Sheroes: Women of courage

Will Noor

 

By

Jose Kalathil

Not far from the white marble mausoleum, Taj Mahal, built in 1632 by Mughal emperor Shah Jahan, in memory of his favourite wife, Mumtaz Mahal, in Agra, about 200 kms from New Delhi, stands Sheroes Hangout, the world’s first cafe run by acid victims, who were either spurned by their lovers for rejecting their advances or marriage proposals or by step-mothers or others.

Opened in December 2014, it attracted more than 5,000 customers in the first six months, which encouraged the founders of the non-profit organisation, Chhanv Foundation, that came out of the ‘Stop Acid Attack Campaign’ to open two more cafes in Lucknow and Udaipur. More outlets will be expected soon in other cities. Sheroes Hangout was awarded on the International Women’s day on 8 March by President Pranab Mukherjee, for its unique cause.

The menu card does not mention the price of the food items but instead it says, PAY AS YOU WISH, in big letters. It has now become the preferred destination for celebrities. It also organises several programmes on social issues in the cafe. The five women employed in the cafe, who have undergone nightmarish experiences, want to inspire others who live through similar situations.

Ritu Saini, 20, was attacked five years ago by her cousin whose romantic advances she rejected. After 10 reconstructive surgeries, that were “as painful as the attack itself,” Ritu lost her left eye. “Before Sheroes, I used to cover my face,” Saini said. “I wanted to know why he did this to me.” Now, as the cafe’s floor manager, she walks confidently which encourages other victim women to do the same. “I want every girl to believe in herself,” she says.

Neetu Mahour, 23, greets customers wearing a white shirt with Stop Acid Attacks written in bold red letters on the back. Acid was thrown into her eyes by her father 20 years ago, which left her almost blind. Her mother Geeta, who also works in the cafe, was injured in the attack, which killed her infant sister Kishna.

“We show them that nothing is wrong with them,” said Chhanv Foundation founder Alok Dixit, 30. His team of 10 work with victims individually to speak out. The team also encourage women to be proud of the way they look. Initially survivors were reluctant to join the cafe but now they walk-in for job. The three cafes together now employ 21 acid attack survivors.

“My stepmother threw acid on my face when I was just 14 years old. Since then I had been holed inside my uncle’s house, embarrassed and afraid of the outside world. Sheroes changed my outlook towards life. I no longer cover my face and confidently serve my customers,” said Roopa Saa, 24, assistant manager.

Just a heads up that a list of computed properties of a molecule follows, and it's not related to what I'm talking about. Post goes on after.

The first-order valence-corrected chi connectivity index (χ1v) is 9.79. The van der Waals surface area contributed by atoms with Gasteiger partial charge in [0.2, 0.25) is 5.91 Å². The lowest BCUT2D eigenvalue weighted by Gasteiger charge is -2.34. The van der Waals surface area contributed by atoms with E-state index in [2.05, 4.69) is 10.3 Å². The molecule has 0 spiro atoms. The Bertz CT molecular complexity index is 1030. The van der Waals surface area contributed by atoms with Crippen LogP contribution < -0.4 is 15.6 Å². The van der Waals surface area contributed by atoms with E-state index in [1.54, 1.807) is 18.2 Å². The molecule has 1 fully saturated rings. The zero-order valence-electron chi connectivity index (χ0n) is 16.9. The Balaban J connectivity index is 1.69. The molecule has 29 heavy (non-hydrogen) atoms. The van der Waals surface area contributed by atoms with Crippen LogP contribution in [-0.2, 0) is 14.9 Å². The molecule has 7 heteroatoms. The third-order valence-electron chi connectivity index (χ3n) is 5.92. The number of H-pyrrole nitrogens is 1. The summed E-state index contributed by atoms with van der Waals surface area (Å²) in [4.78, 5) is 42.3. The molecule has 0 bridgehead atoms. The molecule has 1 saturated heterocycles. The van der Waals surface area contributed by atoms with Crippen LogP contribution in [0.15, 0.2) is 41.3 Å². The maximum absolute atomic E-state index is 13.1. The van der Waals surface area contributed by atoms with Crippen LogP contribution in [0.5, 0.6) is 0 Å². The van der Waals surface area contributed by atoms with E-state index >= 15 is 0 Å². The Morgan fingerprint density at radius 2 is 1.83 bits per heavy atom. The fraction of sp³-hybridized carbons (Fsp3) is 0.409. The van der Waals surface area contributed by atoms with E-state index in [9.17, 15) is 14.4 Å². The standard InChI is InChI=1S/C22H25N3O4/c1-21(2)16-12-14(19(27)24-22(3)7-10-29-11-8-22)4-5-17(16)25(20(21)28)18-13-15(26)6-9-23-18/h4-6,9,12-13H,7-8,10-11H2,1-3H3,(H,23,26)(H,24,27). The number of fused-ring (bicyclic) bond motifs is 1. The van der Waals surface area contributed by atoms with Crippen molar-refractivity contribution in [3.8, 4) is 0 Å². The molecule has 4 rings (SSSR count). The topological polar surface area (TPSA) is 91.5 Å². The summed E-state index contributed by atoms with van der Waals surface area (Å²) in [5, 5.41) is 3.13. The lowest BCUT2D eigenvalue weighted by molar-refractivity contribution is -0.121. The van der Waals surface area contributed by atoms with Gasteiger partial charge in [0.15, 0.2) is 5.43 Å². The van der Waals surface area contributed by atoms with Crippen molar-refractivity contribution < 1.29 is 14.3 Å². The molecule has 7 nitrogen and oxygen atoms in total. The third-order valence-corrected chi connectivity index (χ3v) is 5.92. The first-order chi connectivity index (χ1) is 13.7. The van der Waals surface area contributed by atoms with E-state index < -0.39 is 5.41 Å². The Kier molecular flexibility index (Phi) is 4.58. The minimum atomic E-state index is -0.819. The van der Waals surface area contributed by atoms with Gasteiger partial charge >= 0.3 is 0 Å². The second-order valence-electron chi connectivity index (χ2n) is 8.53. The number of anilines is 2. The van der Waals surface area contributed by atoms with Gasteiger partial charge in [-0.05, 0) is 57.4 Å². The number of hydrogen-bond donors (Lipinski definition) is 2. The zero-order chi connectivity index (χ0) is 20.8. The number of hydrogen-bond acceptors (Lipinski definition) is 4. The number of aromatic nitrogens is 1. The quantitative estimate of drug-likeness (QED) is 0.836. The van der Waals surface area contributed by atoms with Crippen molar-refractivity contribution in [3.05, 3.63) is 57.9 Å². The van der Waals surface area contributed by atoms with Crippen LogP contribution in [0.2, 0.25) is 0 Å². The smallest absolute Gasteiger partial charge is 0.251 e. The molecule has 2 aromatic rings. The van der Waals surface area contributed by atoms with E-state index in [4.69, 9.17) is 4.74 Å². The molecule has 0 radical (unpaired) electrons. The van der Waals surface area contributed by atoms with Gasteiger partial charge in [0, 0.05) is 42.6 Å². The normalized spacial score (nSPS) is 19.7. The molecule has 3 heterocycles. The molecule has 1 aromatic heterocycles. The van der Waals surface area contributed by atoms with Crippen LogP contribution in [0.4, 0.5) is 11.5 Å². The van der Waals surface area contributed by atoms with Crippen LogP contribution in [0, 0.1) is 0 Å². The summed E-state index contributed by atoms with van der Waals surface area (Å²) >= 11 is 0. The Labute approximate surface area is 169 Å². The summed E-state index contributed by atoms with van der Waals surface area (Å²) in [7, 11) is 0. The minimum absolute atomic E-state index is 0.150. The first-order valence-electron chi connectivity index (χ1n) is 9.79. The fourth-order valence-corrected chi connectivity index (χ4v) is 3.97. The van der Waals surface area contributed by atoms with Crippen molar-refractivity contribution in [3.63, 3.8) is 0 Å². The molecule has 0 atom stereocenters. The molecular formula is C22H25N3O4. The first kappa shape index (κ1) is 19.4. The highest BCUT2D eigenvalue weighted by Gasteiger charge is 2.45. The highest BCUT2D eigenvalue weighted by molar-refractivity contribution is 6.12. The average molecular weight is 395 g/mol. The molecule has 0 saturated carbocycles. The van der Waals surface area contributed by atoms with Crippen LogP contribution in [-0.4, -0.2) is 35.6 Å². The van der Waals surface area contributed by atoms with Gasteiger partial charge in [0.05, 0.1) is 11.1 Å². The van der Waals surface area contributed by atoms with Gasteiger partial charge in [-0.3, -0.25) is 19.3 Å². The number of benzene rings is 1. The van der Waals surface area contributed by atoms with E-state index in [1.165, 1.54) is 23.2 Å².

Sheroes Hangout

 

Laxmi Saa, 29, suffered agonising injuries at the age of 15 at the hands of a man more than twice her age because she rejected him. She had been confined at home since then, but her campaigning work helped to find love in Dixit, and now they are proud parents of daughter Pihu. ‘I never imagined that I would become a mother. It’s nature’s gift. It has brought unexplainable happiness. I see her and think ‘how can something so beautiful be my daughter? It’s a happiness I never thought I’d feel,’ she said.

She recalls the incident. “I spotted 32-year-old Naeem Khan, one of my friend’s brothers, while I was shopping in a market, but suddenly, the woman he was with pushed me to the ground and splashed a cold liquid across my face.”

A taxi driver came forward and poured water over her face and took her to a hospital. “I felt as if someone had set my whole body on fire. The skin was just coming off, it was like dripping, from my hands and from my face,” Laxmi said. In 2013, the Supreme Court of India acted on a petition filed by Laxmi and directed state governments to formulate a policy to regulate over-the-counter sale of acid in India.

In March 2014, Laxmi was invited to the International Woman of Courage Celebration in Washington DC by Michelle Obama. She was one of 10 women honoured for courageous and selfless efforts advocating for peace, justice, human rights and women’s equality – often in the face of great personal risk.

And on her return home, she was offered her own weekly talk show for acid-attack survivors on Indian TV channel, News Express. Then, in January she was named as the star of an India designer’s clothing campaign called the ‘Face of Courage.’

“We have decided to live together until we die. But we are challenging the society by not getting married,” Laxmi said. Alok added: “We are not going to follow the norms that the society approves of. We will prove that our love does not need a name. Our love is about understanding and support.” Laxmi and Alok continue to work together for the benefit of acid attack survivors.

 

 

 

 

 

 

 

 

 

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Jose Kalathil

Jose Kalathil is a senior journalist based in New Delhi. With more than three decades of experience in different publications in India and Nepal, he is comfortable writing on any topic under the sun.

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